Got me to start wondering if EHRs have caused us to lose our way; we have forgotten that the primary purpose of the medical record is communication. It seems that E/M coding and medico-legal issues are all that EHRs are being used for.

Can we save the EHR? What if we have a field at the top of each EMR note that allows only 140 characters like a Twitter update and each doctor has to populate this with a summary of assessment and plan before the note can be closed? E.g. "80% 1st diag, stable angina, not worth risk of intervention, recc aggressive medical Mx" This would still leave 53 characters to reach the 140 character limit! Could use this to provide a link to the actual chart note!

We could even make the poor Infectious Disease consultant happy. Every time someone copies and pastes their note into their own, there would be automatic attribution like a RT @IDdoc!

We could have a twitter like list of our patients that we follow and we can see tweets about them by all docs!
So what do you think? Any takers?

Sunday, November 1, 2009

Social Media and the balance between work, personal and social lives!

I have been struggling with this question, more so recently since I started spending more time on FB, Twitter, Second Life etc.
I find these Social Media sites to be terrific in several ways
  1. Learn a lot from Tweets by other people with similar interests whom I follow on Twitter
  2. Helps me keep up with updates in medicine, technology, education and combinations of these
  3. Stay current with friends and family efficiently and effectively - Friended Dad on FB so he can see my daughters soccer videos and dance performances.
  4. Learn about interests and hobbies of "friends" on FB - developed even more respect for them and got something new to talk about when we meet next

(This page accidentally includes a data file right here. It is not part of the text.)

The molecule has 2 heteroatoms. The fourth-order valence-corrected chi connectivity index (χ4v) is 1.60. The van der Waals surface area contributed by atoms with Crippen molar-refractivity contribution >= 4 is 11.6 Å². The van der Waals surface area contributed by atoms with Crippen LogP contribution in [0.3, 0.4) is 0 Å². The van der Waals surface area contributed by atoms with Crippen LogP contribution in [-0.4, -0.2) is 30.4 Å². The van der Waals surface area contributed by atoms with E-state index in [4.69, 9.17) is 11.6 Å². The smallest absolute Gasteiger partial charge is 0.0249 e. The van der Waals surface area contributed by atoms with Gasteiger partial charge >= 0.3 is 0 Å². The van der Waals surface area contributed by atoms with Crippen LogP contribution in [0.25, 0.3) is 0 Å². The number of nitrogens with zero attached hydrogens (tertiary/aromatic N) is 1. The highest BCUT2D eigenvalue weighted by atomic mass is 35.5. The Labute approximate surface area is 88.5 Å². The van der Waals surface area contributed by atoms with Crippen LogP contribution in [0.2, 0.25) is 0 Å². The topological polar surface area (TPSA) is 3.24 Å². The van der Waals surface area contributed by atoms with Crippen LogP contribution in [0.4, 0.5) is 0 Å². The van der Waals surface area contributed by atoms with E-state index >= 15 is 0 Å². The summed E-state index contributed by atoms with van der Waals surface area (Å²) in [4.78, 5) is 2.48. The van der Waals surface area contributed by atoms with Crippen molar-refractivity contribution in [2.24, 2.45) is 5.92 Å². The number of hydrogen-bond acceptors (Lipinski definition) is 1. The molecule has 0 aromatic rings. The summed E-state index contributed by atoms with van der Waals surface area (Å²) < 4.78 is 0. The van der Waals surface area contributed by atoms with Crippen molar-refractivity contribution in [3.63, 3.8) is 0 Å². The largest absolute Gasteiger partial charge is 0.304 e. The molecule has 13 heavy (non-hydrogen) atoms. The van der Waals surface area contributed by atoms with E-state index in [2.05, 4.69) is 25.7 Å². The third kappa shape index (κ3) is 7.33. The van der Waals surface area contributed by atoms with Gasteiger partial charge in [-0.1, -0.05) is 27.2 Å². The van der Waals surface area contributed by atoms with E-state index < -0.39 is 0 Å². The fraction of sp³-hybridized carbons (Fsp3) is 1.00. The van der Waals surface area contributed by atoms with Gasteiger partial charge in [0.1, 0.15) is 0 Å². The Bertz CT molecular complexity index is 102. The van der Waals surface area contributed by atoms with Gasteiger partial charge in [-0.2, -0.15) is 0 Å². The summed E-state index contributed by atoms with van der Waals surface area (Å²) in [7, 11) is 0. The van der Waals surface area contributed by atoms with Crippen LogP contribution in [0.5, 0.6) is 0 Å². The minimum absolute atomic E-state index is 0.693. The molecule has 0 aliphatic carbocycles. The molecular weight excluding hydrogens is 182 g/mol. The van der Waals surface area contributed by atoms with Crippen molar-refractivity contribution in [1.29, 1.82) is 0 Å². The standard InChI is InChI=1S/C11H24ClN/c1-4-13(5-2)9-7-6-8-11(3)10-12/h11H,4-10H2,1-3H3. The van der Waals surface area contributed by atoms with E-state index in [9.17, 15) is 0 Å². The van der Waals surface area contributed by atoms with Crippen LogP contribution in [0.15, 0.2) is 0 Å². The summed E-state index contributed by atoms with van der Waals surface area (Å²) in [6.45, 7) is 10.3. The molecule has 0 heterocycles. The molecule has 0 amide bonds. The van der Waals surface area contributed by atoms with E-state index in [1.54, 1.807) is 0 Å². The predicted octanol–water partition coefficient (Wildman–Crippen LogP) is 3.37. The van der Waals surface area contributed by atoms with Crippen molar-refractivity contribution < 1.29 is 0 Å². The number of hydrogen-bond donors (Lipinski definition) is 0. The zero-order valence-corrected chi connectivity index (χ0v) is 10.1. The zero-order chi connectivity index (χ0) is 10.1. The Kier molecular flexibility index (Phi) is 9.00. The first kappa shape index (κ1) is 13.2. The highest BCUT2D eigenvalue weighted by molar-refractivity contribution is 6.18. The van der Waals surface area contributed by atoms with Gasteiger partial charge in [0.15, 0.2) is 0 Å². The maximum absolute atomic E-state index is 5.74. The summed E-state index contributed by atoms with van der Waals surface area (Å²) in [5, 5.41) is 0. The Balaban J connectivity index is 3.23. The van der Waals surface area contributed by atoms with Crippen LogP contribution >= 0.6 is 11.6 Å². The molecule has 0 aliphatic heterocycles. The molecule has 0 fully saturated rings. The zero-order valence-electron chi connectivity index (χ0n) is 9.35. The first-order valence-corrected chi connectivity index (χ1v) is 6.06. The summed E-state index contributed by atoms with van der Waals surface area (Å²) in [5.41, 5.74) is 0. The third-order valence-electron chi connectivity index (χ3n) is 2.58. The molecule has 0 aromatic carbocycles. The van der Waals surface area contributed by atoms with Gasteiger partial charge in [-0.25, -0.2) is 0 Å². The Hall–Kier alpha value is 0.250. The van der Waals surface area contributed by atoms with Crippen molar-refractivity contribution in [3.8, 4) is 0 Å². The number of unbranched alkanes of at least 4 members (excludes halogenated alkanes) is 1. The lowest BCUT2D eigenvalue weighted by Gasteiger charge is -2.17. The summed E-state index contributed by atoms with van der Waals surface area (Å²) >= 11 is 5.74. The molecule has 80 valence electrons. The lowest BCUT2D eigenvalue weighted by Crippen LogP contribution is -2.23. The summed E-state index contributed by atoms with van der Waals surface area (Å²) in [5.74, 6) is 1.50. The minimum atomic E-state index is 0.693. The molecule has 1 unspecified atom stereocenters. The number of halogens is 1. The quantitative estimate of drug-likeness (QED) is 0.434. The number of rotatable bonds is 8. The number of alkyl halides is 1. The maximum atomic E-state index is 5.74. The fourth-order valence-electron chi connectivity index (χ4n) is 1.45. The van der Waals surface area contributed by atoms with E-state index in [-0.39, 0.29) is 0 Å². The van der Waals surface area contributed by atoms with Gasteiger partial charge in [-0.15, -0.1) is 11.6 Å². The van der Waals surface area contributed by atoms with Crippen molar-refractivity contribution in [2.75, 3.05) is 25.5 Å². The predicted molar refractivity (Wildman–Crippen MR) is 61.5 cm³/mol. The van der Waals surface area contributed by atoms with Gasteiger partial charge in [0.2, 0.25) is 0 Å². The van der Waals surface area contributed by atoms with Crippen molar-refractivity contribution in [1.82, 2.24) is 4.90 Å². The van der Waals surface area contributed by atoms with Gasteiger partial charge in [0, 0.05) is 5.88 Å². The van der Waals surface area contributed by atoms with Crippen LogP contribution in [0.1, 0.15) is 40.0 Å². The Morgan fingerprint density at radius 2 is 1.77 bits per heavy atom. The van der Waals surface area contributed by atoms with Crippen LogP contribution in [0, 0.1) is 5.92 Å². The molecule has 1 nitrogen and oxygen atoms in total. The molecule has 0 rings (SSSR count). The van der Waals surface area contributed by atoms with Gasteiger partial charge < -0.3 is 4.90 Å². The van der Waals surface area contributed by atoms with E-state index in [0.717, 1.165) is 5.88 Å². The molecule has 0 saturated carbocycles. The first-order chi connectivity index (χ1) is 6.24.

5. Twitter helps me find and exchange ideas with an amazing group of people on the planet - something that I cherish more and more
  6. Learn techniques of communication - mutual respect, prompt feedback, sharing with attribution that I can bring back to live meetings
The question that keeps niggling in the back of the mind is "Is the time I spend on Social Media take me away for 'real work'?" Recognition in academic medicine is tied to research and publication in peer reviewed literature. I don't see medical schools promoting a faculty to full professor for the number of tweets, followers, friends in Twitter and FB anytime soon.

But why not?
One of the key parameters used in promotion is "recognition by your peers". So if your peers who work at other academic medical centers follow you on Twitter, it should help right?
When you post a blog and get comments from several followers, is this not a transparent peer review process?
If you do meta-analyses and you poll the twitterverse for unpublished studies, your systematic review will have less of the publication bias right?

As far as other "work" goes, I am on the social media committee for my institution and that blurs the distinction even more. Experience with social media has helped me suggest/develop solutions like